The FAFSA Comes First

Mary Miller, Editor-in-Chief

Starting October 1st, FAFSA, Free Application for Federal Student Aid, opens its online application for the 2020-2021 school year. 

The FAFSA application is used by the U.S. Department of Education to determine students’ eligibility for federal student aid, including low-cost loans, grants, and work-study, based on their demographics.

Each year over $120 billion of the federal budget is donated to college students, making it the largest provider of financial aid in the country.

Before being able to start the application itself, prospective students must make sure they have created a FAFSA ID, which will be used to create an account.

The application process will then begin by asking for basic information, such as name, birth date, social security number, etc. 

Next, colleges where the information will be sent are chosen. It is recommended that students add the colleges they are considering even if they have not yet applied, since up to 10 colleges can be added to the list.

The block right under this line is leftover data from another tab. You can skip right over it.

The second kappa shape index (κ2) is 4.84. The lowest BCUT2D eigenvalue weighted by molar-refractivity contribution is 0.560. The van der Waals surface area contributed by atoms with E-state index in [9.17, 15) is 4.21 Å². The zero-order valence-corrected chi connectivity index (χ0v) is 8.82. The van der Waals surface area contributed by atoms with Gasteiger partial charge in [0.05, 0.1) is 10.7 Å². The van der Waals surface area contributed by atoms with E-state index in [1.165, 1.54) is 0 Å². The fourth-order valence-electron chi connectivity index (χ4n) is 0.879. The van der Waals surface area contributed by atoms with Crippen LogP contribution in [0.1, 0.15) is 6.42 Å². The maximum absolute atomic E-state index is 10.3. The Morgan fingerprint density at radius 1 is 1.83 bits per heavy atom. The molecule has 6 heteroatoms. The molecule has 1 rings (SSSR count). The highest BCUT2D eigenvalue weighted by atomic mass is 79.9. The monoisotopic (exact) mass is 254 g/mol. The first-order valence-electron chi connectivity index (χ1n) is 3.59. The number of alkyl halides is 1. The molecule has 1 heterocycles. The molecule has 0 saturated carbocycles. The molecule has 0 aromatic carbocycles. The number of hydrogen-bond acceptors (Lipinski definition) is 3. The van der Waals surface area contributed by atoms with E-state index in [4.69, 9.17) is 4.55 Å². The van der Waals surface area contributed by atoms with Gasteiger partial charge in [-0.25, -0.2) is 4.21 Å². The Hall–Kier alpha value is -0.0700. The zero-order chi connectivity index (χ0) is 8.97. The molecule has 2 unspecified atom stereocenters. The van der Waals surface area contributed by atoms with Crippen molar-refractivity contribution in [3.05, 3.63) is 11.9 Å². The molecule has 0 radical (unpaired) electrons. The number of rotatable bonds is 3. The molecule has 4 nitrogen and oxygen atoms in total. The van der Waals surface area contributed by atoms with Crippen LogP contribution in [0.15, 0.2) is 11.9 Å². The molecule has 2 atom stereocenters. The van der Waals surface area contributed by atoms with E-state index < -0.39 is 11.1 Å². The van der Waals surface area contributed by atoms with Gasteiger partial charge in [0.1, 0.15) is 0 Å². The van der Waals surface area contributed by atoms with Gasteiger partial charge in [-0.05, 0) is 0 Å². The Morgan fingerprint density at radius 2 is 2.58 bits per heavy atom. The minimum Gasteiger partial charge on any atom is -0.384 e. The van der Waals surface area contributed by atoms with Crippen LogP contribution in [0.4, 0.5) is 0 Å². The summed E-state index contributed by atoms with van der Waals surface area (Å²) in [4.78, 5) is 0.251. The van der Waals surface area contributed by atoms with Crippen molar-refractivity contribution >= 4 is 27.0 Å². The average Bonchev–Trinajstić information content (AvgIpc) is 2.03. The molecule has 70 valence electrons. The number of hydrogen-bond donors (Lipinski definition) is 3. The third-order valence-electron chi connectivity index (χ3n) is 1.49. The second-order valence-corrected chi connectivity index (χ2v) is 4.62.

The dependency portion comes next. This section is used to determine whether or not a parent’s financial information must be listed on the application. If the student is a dependent, the section must be completed, but if the student is independent, it can be skipped. 

Finally, the parent’s information must be documented. The Who’s My Parent … chart can help determine who to use as a parent for this section.

The final section covers financial information. This is where the parents’ (used in the previous section) earnings are considered. This section should also ask for the student’s personal financial information and if he/she has had a job.

Although FAFSA doesn’t close until June 30th, it is a “first come, first serve” reward system. Therefore, the earlier the application is completed, the more financial aid a student is likely to receive. As well, some colleges also have their own deadlines so it is important to check with each institution. 

Even though applying for FAFSA is a requirement for students receiving college-related financial aid, only 60.9 percent of high school seniors applied by the June deadline last year.

However, almost everyone receives some amount of financial aid, so don’t be discouraged from applying. As well, students who complete the application are about 30 percent more likely to attend college than those who don’t, making it imperative for seniors to complete this process.

If struggling to fill out the FAFSA, schedule a meeting with UNT’s G-Force; a group designed to help high school students going into college, use the FAFSA assistant, or don’t hesitate to contact the school’s counseling department.